This is a fun read, detailing the underbelly of BMC's competition department. Written by a triumvirate of former managers, it gives an insight into how they functioned within - and despite - BMC and Leyland. Including many never seen before documents, it paints a refreshingly honest picture. It's especially interesting to learn how much the drivers were paid and the terms of their contracts: some of them really couldn't negotiate.
The images are wonderful, too. We particularly liked the one of Nancy Mitchell door-handling an MG Magnette saloon. Entered in the 1956 Tulip Rally, her event was over before it started after a scrutineer ran a magnet over the, ahem, standard car and discovered the body panels were made of aluminum. Excellent stuff.
Review from Classic Car Mart, January 2006
For fans of the various individual BMC marques and followers of the Corporation's political ups and downs over the years, this latest volume from Veloce is an absolute must. Within its 192 pages can be found some of the best stories, some of the most fascinating facts and some of the most intriguing images we have seen in recent times. And that's no exaggeration.
This is the inside story of a legendary works Competition Department told by the three competition managers of the highly successful BMC/British Leyland race and rally teams, based at Abingdon. The book reveals the inner workings of one of the most successful motor sport teams Britain has ever seen, and makes full use of previously unpublished internal factory memos, photographs, documents and the recollections of the prime movers of the time. It describes the ups and downs, highs and lows, and the politics of big-time competition.
Chambers, Turner and Browning each took their turn as managers of the BMC/British Leyland Competition Department between 1955 and 1970, and between them accumulated a vast collection of archives and memories. And they can all be found here.
At almost Â£25, this book isn't cheap. But never before has such a complete and fascinating version of the BMC Competitions Department story been told. It's a story of human endeavour, engineering ingenuity and political upheaval. And we can't recommend it too highly.
From Mini Cooper Register, December 2005
This book retells many of the familiar stories, but where it differs from previous books on the Department is that the original documents of the period are reprinted in full.
For the serious student of all things Classic Mini this will be a valuable addition to your sources of information. The Department's three Competitions Managers, Marcus Chambers, Stuart Turner and Peter Browning tell it like it was; fascinating stuff!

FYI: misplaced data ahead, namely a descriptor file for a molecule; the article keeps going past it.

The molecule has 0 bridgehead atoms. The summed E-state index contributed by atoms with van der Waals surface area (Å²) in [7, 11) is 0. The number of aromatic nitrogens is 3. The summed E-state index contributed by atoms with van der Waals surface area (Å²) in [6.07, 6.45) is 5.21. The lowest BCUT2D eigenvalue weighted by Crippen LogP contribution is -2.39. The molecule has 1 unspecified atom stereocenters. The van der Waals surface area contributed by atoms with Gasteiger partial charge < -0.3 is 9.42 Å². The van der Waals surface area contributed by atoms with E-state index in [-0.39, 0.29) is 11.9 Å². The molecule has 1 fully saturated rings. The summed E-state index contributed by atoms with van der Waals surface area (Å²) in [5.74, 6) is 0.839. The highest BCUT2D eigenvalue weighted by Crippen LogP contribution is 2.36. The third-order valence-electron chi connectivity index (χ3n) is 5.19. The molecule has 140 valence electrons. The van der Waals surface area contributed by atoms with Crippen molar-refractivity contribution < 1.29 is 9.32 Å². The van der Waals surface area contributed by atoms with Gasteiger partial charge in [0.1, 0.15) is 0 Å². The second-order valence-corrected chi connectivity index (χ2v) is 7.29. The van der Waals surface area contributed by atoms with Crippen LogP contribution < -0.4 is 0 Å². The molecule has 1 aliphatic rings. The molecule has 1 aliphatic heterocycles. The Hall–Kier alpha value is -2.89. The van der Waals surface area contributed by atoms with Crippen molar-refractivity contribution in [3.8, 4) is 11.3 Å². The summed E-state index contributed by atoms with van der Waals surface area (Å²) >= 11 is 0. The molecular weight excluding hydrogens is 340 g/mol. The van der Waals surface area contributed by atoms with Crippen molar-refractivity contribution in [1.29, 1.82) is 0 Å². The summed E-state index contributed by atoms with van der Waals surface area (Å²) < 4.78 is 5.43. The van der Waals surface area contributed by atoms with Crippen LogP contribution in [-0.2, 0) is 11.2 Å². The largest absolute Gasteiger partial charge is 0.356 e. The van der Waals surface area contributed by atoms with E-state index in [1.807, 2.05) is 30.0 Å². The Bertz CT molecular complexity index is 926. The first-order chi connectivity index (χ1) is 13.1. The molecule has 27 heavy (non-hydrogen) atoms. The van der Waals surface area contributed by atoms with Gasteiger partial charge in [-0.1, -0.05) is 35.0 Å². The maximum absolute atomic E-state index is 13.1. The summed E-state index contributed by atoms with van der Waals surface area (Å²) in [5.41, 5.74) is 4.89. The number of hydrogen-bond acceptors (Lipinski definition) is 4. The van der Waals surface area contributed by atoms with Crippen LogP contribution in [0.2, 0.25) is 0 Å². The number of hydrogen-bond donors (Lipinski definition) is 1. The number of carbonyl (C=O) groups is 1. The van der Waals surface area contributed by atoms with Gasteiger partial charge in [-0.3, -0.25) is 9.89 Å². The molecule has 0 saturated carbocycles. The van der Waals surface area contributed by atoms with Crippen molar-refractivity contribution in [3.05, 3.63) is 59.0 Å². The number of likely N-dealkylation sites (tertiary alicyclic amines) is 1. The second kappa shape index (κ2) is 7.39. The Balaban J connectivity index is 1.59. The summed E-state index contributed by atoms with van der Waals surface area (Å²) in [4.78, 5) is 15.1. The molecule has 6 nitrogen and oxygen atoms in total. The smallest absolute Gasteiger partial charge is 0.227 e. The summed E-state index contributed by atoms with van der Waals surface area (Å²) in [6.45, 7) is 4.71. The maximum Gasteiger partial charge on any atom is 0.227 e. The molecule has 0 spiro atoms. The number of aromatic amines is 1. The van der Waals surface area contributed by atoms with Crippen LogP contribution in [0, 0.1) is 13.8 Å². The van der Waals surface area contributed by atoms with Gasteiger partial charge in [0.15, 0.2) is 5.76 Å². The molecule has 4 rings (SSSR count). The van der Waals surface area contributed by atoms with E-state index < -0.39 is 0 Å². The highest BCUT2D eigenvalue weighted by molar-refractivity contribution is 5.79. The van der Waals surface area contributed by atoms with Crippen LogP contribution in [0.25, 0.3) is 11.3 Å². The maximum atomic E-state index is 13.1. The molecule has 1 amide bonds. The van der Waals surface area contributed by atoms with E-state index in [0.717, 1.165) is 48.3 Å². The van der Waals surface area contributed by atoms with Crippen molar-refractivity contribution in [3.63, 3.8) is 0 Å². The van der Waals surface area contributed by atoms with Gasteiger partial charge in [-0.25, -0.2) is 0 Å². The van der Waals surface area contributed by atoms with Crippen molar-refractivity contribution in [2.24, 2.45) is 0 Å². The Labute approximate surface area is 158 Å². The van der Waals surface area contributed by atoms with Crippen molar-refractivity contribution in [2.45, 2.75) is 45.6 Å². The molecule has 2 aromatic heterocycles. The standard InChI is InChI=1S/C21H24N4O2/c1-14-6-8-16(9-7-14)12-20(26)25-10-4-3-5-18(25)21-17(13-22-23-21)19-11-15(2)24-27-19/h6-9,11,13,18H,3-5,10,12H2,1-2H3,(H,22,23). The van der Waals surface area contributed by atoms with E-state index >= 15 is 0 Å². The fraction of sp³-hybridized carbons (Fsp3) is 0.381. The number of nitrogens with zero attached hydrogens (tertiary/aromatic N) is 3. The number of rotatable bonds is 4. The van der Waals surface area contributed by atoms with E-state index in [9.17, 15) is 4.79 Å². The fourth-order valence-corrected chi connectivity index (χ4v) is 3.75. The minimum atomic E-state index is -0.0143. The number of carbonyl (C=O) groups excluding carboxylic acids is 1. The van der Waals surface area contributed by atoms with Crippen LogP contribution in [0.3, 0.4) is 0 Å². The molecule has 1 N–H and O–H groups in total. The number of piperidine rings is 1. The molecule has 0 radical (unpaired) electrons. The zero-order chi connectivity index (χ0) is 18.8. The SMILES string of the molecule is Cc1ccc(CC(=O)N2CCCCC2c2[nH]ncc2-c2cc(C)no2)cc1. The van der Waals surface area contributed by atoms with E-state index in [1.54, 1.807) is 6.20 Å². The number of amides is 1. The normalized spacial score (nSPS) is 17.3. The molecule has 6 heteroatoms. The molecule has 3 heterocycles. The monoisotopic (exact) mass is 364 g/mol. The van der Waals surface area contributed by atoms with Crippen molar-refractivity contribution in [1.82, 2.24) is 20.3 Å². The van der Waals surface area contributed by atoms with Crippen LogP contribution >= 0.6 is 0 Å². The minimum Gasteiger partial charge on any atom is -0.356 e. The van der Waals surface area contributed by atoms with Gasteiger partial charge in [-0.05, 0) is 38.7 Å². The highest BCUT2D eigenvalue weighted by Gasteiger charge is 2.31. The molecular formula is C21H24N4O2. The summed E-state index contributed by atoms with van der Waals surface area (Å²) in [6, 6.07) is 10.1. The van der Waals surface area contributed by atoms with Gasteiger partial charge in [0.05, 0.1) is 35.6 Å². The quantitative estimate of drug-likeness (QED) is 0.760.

Review by Basil Wales
The book is a mine of new information and a 'must' for every BMC enthusiast's Christmas list. A few owners of cars bearing ex-works registration numbers were known to be concerned that too much technical detail of necessary marketing and 'carnet' changes might come to light in this 'book of revelations' but I think they can rest their consciences for a while longer. As more claims are made over allegedly 'original' cars, the few who really know are concerned to see that subtle changes keep being made between presentations in a vain attempt to try to authenticate a hybrid that has metamorphosed from a genuine sump-guard, chassis plate or similar scrap part ! The enthusiasm for this Classic era of British Motorsport will only be increased by this unique publication.
Basil Wales knows the three authors well, having done a Liege-Rome-Liege Rally with Marcus Chambers whilst still an apprentice in 1956, worked under Stuart when appointed as Special Tuning Manager in 1964, and then continued alongside Peter Browning after Stuart left. When Comps was closed Basil inherited a number of competition responsibilities until the department was reformed as Leyland ST in 1973 when Basil left to join Unipart.
From MG Drivers Club
This is the revealing and surprising inside story of the legendary BMC Works Competitions Department as told by three Competitions Managers of the highly successful BMC/BL race and rally teams based at Abingdon.
Their book reveals the inner workings and machination of one of the most successful motorsports teams Britain has ever seen. Based on previously unpublished internal memos and documents and the recollections of the prime movers, the book describes the ups and downs, and the behind the scene politics of big time competition in what some call the most exciting era of British motorsport.
Each of the author begins his section of the book with a personal history of his time with the Comps Department.
Following the pages of personal reminiscences are reproductions of internal company documents and photos (some never before published). The real treasure trove of information for the enthusiast ''BMC Competitions Department Secrets'' is an excellent and entertaining read and an important factual documentation. No MG and British motor sport enthusiast should be without this 192 page book.